Loving The Mother City: 15 Reasons Germans Are Wild About Cape Town

When summer hits Cape Town, tourists flock to the tip of Africa. Unlike most other tourists that visit the Mother City for two weeks and then head back, German tourists find it hard to leave and soon find themselves calling Cape Town home. Here are just a few reasons Germans are wild for Cape Town. 

Germans love Llandudno beach in Cape Town

(Zaian/Wikimedia Commons)

1. The Beaches 

Lets start with the obvious — the gorgeous beaches of Cape Town. Yes, unlike Germany, Cape Town has plenty of stunning beaches to choose from. Germans can cook their skin in the warm African sun all day long, then walk around like red lobsters to their hearts content during their stay in Cape Town.

Lufthansa cape town to germany

(Lasse Fuss/Wikimedia Commons)

2. Cheap Flights To Cape Town 

For around $800 you can get a return flight directly from Munich to Cape Town. Even though it is a long 11.5-hour flight, Germans don’t care, they flock to Cape Town because it’s totally worth it.

stollen from germany

(Cornischong/Wikimedia Commons)

3. SchwarzBrotGold German Breadhouse 

Do you smell that? It’s the smell of freshly baked German bread coming from SchwarzBrotGold German Breadhouse wafting down the streets of Cape Town. From delicious stollen to freshly baked German breads, you’ll find it all here.

people in snow in germany wishing they were in Cape Town

(David Shankbone/Wikimedia Commons)

4. Skipping The German Winter 

Forget the snow and cold, and head on down to Cape Town for some summer sunshine. While everyone in Germany has their fireplaces fired up and thermal underwear on, Germans in Cape Town are in their Speedos and bikinis on the beach.

5. Raith Gourmet 

There is nothing like food from home. So when Germans in Cape Town feel like a bratwurst or sauerkraut, they head to Raith Gourmet that sells various meat at the butchery and has a deli where you can pick up a delicious meal. You’ll find everything from bockwurst to blutwurst at both branches (one in Gardens and the other in Constantia).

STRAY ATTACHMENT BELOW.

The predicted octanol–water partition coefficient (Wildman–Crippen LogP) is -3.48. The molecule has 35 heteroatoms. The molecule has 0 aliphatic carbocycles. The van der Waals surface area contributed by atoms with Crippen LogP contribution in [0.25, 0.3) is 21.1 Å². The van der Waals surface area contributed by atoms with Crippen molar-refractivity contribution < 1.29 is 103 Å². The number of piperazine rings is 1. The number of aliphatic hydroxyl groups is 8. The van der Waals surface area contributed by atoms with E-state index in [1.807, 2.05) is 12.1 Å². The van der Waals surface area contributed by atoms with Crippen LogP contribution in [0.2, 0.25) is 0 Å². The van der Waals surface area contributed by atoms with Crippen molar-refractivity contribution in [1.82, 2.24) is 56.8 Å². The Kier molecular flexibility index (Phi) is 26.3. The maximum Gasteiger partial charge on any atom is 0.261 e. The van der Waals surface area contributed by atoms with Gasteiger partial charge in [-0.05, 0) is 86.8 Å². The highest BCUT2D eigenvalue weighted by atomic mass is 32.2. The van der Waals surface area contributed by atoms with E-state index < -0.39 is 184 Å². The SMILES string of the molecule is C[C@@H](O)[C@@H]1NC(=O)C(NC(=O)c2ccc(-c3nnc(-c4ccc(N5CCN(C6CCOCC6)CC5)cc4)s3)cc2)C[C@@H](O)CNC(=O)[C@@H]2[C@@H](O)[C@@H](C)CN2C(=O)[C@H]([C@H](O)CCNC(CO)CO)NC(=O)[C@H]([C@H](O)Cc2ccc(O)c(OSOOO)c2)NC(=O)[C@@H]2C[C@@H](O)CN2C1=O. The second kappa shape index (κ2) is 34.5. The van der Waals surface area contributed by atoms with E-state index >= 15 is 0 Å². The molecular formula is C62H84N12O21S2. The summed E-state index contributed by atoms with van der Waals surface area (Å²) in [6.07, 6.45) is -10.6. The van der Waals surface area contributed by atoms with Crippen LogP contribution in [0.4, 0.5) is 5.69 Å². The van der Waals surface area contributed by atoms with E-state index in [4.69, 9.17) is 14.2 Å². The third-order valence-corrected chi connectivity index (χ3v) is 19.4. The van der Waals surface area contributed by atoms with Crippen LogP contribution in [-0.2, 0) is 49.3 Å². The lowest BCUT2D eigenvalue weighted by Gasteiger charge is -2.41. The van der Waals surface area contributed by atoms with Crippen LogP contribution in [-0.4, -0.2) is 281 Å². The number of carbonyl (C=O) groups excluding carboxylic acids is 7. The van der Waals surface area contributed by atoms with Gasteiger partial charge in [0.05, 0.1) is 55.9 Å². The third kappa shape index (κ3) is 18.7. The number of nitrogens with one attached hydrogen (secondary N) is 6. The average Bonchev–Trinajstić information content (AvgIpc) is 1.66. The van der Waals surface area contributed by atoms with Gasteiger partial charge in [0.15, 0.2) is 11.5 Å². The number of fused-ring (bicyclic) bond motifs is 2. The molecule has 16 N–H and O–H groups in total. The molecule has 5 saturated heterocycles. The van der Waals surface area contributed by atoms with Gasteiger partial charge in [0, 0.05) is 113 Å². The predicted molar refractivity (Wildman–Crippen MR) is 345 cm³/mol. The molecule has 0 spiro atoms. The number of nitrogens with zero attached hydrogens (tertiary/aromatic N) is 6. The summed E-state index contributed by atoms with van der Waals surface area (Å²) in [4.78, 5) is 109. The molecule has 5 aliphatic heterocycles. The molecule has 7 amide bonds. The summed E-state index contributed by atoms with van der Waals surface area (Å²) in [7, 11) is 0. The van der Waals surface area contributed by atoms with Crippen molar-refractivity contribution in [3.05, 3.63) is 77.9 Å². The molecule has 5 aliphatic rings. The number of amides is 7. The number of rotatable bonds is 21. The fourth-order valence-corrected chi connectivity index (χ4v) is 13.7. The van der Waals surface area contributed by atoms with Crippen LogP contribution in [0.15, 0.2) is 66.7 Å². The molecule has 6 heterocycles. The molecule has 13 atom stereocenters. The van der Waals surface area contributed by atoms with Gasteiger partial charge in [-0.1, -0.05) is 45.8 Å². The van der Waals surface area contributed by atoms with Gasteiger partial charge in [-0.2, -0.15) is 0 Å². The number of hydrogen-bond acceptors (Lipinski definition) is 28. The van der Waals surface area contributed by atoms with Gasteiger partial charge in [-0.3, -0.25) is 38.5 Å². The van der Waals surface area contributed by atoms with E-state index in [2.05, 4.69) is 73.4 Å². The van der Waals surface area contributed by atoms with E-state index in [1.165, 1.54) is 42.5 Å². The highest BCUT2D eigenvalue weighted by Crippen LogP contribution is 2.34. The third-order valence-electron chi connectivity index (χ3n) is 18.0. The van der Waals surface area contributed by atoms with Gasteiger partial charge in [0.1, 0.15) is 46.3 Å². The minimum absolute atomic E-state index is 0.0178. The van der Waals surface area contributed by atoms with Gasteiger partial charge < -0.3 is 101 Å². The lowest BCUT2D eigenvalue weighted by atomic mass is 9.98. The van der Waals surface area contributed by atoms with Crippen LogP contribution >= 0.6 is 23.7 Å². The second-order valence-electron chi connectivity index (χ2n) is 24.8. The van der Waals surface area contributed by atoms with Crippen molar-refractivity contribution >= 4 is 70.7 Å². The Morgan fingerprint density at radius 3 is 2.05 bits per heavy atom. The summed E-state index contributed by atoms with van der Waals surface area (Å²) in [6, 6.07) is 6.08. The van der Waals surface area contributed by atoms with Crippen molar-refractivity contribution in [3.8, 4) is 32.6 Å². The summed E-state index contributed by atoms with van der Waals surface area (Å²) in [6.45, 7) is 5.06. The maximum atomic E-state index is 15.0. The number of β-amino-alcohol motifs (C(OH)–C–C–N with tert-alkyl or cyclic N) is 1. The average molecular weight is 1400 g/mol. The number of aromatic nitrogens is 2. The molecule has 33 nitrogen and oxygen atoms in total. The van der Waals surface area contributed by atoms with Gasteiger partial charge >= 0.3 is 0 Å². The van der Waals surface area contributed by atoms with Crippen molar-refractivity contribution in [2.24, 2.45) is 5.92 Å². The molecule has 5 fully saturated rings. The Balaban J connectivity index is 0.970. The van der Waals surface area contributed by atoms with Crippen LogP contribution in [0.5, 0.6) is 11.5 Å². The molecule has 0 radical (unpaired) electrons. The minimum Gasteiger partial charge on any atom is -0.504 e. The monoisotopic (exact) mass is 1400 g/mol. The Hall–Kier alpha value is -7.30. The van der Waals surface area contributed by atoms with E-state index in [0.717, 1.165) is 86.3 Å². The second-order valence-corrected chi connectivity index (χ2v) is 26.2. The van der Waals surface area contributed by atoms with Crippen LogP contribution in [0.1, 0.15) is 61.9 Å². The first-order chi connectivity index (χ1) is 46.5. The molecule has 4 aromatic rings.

Paulaner_Salvator beer in cape town

(SCholewiak/Wikimedia Commons)

6. Beers At Beerhouse on Long Street 

Not only do Germans love Cape Town’s locally brewed beers, but they can enjoy a glass of their favourite German beer like Jever, Paulaner Salvator and Bitburger at Beerhouse on Long Street.

south african rand

(NJR ZA /Wikimedia Commons)

7. Low Cost Of Living 

The South Africa rand is looking pretty dismal compared to the Euro, so why shouldn’t Europeans take full advantage of their strong currency. Germans can stay in the most expensive suburbs like Clifton and Camps Bay, eat at the best restaurants, and shop till they drop without breaking the bank.

8. Café Extrablatt 

This German franchise has made its way to Cape Town and serves German food with a South African flair. You can enjoy breakfast, lunch and dinner while overlooking the beautiful Cape Town Stadium at Café Extrablatt.

mixed race couple in cape town

(HelenOnline/Wikimedia Commons)

9. Locals Love Accents

As soon as someone has an accent they become 10x sexier! So when the beautiful people of Cape Town hear that lovely German accent, there’ll be long distance love in the air.

10. Dinkel German Bakery 

Located in the trendy suburb of Tamboerskloof, this traditional German Bakery sells freshly baked breads, cakes, and cookies that you can enjoy at home or at their coffee shop. Dinkel also serves delicious German breakfasts and daily lunches. It’s just another place to get a taste of home in the heart of Cape Town.

german club in cape town

(TUTATUX – Joaquim Tomé/Wikimedia Commons)

11. The German Club

Everyone that loves German culture, sport and language can go to The German Club. Whether its just chatting to a fellow tourist or expat in German, watch the Bundesliga or enjoying German cuisine, The German Club  has it all.


(Wikimedia Commons)

12. Laid-back Lifestyle 

Cape Town really works on African time making it the most laid-back city in South Africa. Most Germans leave their worries at the airport and just go with the infectious Cape Town flow!

13. German Schools 

There’s not one, but five German schools in Cape Town including St. Martini Kindergarten, German Kindergarten, KunterbuntKidz and German International School. These schools are normal South African school open to locals, but it’s all in German.

cape town people

(Octagon/Wikimedia Commons)

14. The People 

Capetonians might be cliquey, but they are loyal, friendly and helpful. You can trust your neighbours, find help where ever you go, and you’ll also have a good time with Capetonians. 

braai in cape town

(Conrad88/Wikimedia Commons)

15. A Lekker Braai 

No matter where in South Africa you are, you can always look forward to lekker braai (nice BBQ) at the end of a long week. With the sun out, the fresh sea breeze and cold beers, South Africans are totally ok with putting bratwurst on the fire — as long as they bring enough for everyone.

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